From a consumer or traveller perspective there are many answers, but it is not difficult for a traveller or holidaymaker to say why they are travelling. It could relate to business, leisure, adventure, pilgrimage, to visit family and friends, to play golf or to watch their team.
It’s much more difficult from a destination perspective. The industry often simply wants more, accommodation providers in particular. They look to city and national governments to attract more tourists, more overnight visitors. The industry looks to government, the public purse, for its marketing and to attract and stage events which bring them their clients.
This raises the question, why?
What is tourism for, from a destination perspective? Why spend tax payers’ money to bring tourists who arrive in significant numbers, create or worsen congestion, drop litter, and use the public realm for free? The British Museum tops UK visitor attractions list, attracting 6.82 million visitors last year – with no entrance fee.
Increasing numbers of destinations are addressing whether we’re going to use tourism, or if it’s going to use us.
New Zealand takes the yield and distribution of its tourism seriously, where numbers matter but the yield is more important than arrivals. Prime Minister and Tourism Minister John Key put it this way “New Zealand needs tourists who spend more money, rather than just more people through the airport gates.”
The Seoul Declaration on Fair Tourism declared “more emphasis must be placed on the yield that the city gets from tourism, the jobs and sustainable development created, rather than on simply arrivals and bed nights.”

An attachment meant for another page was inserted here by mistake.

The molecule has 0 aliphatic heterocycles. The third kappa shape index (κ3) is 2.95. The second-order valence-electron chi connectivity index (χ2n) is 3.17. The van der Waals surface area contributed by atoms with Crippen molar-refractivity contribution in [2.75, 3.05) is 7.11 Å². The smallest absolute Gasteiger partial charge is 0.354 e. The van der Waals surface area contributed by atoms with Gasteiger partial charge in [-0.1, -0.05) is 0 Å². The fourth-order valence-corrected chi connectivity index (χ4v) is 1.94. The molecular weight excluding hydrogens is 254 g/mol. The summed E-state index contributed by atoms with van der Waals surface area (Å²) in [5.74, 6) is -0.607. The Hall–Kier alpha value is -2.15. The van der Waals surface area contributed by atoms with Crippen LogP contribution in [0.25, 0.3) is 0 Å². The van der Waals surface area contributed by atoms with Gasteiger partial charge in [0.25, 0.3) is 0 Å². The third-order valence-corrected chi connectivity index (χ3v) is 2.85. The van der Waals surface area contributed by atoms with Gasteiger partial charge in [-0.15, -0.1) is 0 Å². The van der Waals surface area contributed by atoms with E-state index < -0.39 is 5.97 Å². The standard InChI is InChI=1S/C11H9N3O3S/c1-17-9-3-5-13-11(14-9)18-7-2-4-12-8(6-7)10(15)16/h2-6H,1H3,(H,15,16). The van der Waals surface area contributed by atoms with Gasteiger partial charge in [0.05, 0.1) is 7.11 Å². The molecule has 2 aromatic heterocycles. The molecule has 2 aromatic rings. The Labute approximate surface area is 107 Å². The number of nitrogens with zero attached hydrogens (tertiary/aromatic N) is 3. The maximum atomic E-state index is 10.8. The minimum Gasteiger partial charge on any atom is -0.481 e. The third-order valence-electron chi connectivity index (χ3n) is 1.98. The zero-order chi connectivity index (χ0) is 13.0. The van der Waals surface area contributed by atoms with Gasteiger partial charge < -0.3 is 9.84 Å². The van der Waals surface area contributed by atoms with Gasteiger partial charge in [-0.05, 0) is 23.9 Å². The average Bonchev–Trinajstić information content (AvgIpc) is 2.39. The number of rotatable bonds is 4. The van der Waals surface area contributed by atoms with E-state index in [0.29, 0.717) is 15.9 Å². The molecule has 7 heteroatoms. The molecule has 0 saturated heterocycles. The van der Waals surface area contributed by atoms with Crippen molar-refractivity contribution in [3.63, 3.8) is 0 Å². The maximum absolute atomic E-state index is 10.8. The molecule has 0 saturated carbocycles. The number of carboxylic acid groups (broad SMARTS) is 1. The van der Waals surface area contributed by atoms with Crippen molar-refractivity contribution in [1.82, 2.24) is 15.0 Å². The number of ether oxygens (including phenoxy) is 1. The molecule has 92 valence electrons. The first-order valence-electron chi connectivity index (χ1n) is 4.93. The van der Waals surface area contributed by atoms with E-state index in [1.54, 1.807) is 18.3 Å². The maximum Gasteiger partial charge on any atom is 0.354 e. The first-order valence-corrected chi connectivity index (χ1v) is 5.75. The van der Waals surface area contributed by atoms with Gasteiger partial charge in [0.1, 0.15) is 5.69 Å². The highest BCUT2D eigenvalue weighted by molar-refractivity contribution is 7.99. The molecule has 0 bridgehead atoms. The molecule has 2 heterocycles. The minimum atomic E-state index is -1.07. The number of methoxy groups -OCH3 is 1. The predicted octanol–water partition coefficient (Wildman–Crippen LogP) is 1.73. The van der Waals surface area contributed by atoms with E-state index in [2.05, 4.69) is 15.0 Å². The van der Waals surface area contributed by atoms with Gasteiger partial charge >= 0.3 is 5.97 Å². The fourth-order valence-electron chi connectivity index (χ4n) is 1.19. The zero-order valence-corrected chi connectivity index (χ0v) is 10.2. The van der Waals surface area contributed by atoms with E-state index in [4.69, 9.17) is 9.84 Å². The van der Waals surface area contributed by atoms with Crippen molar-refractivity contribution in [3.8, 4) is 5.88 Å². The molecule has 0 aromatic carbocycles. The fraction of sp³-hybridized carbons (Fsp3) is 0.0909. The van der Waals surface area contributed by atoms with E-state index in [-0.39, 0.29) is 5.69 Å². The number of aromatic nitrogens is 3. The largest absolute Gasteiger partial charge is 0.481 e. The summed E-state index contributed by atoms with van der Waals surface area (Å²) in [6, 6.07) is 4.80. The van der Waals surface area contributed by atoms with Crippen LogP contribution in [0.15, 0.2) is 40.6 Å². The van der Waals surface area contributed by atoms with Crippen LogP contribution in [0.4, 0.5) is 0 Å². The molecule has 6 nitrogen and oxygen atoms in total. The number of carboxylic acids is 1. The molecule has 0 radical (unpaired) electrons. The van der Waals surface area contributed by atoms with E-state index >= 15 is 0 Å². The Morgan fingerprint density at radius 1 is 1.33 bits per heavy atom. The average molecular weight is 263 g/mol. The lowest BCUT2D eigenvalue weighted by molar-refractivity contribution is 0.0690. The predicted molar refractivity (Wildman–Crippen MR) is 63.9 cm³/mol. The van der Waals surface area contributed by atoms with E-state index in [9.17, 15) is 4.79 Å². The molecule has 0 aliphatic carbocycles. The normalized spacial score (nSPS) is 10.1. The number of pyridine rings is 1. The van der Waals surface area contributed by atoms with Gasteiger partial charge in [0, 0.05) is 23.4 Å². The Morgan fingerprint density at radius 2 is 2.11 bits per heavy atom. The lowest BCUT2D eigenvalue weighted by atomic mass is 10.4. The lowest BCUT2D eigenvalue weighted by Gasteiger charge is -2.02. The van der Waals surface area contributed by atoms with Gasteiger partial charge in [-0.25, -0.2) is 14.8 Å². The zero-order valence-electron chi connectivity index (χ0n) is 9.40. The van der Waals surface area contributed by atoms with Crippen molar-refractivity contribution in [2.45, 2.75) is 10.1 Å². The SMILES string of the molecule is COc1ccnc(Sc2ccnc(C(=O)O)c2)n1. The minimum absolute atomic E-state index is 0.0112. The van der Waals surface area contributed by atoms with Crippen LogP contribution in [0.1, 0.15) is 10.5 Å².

More destinations are confronting the new challenge of overtourism. In Barcelona the balance between the spending of resources on promotion and the management of tourism has shifted to management. Questions are being asked about how many tourists are acceptable, as we can have too many tourists. Overtourism is a growing issue resulting in public protest. There are plenty of images.
Visit Copenhagen has launched a new campaign announcing the end of tourism as we know it:
“We welcome the arrival of today’s traveller: the temporary local seeking not the perfect still picture to take home, but the emotional connection to an instantly shared experience based on interests, relations and authenticity.”
“We in Wonderful Copenhagen refocus on our industry as one of societal impact and value…. “
The new campaign offers the experience of temporary localhood, asserting that the locals are the destination and moving from marketing to enabling.
“The DMO’s role is shifting towards developing and spotlighting the right kind of experiences and engaging the right people at the right time to tell the right stories about the destination based on a shared strategic branding framework.”
The End of Tourism as we Know It is a clever spoof and thought provoking – it’s worth reading.